Reps. Presley de Jesus of Philreca, Sergio Dagooc of Apec, Godofredo Guya of Recodoba, and Adriano Ebcas of Ako Padayon made the call, saying 19,000 sitios, where 13 million Filipinos live, have not been reached by the rural electrification program.
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Lawmakers seek P28.5 billion for rural electrification
Jess Diaz (The Philippine Star) - August 12, 2019 - 12:00am

MANILA, Philippines — Several lawmakers yesterday urged the House of Representatives to allocate at least P28.5 billion to energize the remaining barangay communities still without electricity.

Reps. Presley de Jesus of Philreca, Sergio Dagooc of Apec, Godofredo Guya of Recodoba, and Adriano Ebcas of Ako Padayon made the call, saying 19,000 sitios, where 13 million Filipinos live, have not been reached by the rural electrification program.

The four represent millions of members of rural electric cooperatives, which are the government’s arm in energizing the entire country.

Their president in the Party-list Coalition, Rep. Mikee Romero of 1-Pacman, and Reps. Edcel Lagman of Albay and Xavier Jesus Romualdo of Camiguin supported their appeal.

Romero said the P28.5 billion is the cost of supplying the 19,000 sitios with electricity at P1.5 million per sitio.

He said he and his colleagues would work for the appropriation of such amount when the House tackles the proposed P4.1-trillion 2020 national budget.

“We have to help millions of our people living in remote communities in darkness,” he said.

De Jesus said half of the 13 million Filipinos still without electricity, or 6.5 million, are located in Mindanao.

He said lack of funds and the remoteness of the un-served areas account for the failure of the National Electrification Administration (NEA) and rural electric cooperatives to energize these communities.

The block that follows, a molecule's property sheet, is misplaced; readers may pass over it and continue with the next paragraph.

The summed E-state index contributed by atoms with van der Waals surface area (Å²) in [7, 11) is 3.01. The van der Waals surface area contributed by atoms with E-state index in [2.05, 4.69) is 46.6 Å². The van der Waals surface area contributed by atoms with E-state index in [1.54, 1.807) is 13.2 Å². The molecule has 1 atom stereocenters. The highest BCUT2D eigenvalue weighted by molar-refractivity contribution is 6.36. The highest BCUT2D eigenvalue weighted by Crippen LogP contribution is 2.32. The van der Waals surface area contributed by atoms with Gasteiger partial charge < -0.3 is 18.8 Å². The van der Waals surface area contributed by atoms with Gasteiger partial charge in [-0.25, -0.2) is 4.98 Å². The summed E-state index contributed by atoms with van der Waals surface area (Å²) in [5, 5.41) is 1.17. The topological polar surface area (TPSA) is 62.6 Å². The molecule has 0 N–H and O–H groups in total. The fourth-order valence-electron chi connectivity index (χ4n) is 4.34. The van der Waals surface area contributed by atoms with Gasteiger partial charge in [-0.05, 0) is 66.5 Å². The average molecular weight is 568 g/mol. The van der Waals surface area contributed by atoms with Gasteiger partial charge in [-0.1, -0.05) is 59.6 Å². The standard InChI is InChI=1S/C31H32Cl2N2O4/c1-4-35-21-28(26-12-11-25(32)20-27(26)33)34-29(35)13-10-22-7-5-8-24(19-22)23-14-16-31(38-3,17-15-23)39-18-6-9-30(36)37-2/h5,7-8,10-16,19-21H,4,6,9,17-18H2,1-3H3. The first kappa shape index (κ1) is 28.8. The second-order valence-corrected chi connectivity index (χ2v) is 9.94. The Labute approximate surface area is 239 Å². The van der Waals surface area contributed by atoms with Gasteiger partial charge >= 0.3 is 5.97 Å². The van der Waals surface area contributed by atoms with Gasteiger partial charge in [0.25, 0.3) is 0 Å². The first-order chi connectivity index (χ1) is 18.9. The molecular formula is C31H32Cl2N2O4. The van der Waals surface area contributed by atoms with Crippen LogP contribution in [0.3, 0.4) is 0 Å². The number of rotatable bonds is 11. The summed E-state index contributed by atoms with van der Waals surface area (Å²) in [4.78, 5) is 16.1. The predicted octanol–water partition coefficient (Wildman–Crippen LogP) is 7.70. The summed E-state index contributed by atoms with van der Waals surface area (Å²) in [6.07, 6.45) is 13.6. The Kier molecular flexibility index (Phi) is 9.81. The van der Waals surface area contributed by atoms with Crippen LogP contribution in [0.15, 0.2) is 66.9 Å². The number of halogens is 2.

For instance, he said the NEA last year asked for P1.6 billion in budget subsidy from the national government, but only half was allocated.

Supporting his colleagues’ call, Lagman said he allotted billions of pesos to the rural electrification program when he chaired the House appropriations committee.

He said he agreed with the proposal to convert NEA into an independent authority to give it more leeway in raising funds.

For his part, Romualdo urged rural electric cooperatives to reduce their “system loss,” which represents electricity lost due to pilferage, old transmission lines, weather conditions and other causes.

He said the huge amount of such losses incurred by cooperatives is passed on to their customers.

Dagooc said they have been trying to plug system leakages.

“But it is unavoidable to have system loss in reaching our countrymen in remote areas due to the long transmission lines that have to be installed where electricity is lost. The remedy is to have more substations, but that will require more funds,” he said.

NATIONAL ELECTRIFICATION ADMINISTRATION RURAL ELECTRIFICATION
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